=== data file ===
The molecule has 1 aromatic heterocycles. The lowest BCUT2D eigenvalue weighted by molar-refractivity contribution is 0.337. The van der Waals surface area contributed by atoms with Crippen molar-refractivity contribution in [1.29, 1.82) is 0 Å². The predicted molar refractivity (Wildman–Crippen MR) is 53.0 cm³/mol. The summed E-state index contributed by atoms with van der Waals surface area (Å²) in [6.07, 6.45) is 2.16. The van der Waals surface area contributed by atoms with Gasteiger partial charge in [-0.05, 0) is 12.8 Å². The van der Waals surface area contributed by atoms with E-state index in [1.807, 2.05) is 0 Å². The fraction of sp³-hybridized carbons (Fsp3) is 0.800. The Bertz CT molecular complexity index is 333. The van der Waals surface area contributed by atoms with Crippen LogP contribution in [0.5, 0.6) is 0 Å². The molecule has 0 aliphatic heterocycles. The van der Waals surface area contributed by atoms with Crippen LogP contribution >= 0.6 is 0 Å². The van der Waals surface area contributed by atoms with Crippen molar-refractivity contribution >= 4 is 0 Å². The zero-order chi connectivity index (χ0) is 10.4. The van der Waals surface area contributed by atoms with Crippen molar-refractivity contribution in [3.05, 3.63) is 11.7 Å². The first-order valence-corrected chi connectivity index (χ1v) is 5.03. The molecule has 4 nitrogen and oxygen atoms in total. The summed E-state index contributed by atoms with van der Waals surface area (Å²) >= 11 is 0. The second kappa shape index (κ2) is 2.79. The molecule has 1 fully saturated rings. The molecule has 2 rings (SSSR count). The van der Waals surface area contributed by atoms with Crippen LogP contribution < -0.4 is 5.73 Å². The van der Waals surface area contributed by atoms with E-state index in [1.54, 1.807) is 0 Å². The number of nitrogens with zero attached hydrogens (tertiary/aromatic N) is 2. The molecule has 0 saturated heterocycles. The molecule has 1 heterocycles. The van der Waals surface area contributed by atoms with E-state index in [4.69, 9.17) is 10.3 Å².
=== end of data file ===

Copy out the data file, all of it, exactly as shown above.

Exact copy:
The molecule has 1 aromatic heterocycles. The lowest BCUT2D eigenvalue weighted by molar-refractivity contribution is 0.337. The van der Waals surface area contributed by atoms with Crippen molar-refractivity contribution in [1.29, 1.82) is 0 Å². The predicted molar refractivity (Wildman–Crippen MR) is 53.0 cm³/mol. The summed E-state index contributed by atoms with van der Waals surface area (Å²) in [6.07, 6.45) is 2.16. The van der Waals surface area contributed by atoms with Gasteiger partial charge in [-0.05, 0) is 12.8 Å². The van der Waals surface area contributed by atoms with E-state index in [1.807, 2.05) is 0 Å². The fraction of sp³-hybridized carbons (Fsp3) is 0.800. The Bertz CT molecular complexity index is 333. The van der Waals surface area contributed by atoms with Crippen LogP contribution in [0.5, 0.6) is 0 Å². The molecule has 0 aliphatic heterocycles. The van der Waals surface area contributed by atoms with Crippen LogP contribution >= 0.6 is 0 Å². The van der Waals surface area contributed by atoms with Crippen molar-refractivity contribution >= 4 is 0 Å². The zero-order chi connectivity index (χ0) is 10.4. The van der Waals surface area contributed by atoms with Crippen molar-refractivity contribution in [3.05, 3.63) is 11.7 Å². The first-order valence-corrected chi connectivity index (χ1v) is 5.03. The molecule has 4 nitrogen and oxygen atoms in total. The summed E-state index contributed by atoms with van der Waals surface area (Å²) >= 11 is 0. The second kappa shape index (κ2) is 2.79. The molecule has 1 fully saturated rings. The molecule has 2 rings (SSSR count). The van der Waals surface area contributed by atoms with Crippen LogP contribution < -0.4 is 5.73 Å². The van der Waals surface area contributed by atoms with E-state index in [1.54, 1.807) is 0 Å². The number of nitrogens with zero attached hydrogens (tertiary/aromatic N) is 2. The molecule has 0 saturated heterocycles. The molecule has 1 heterocycles. The van der Waals surface area contributed by atoms with E-state index in [4.69, 9.17) is 10.3 Å².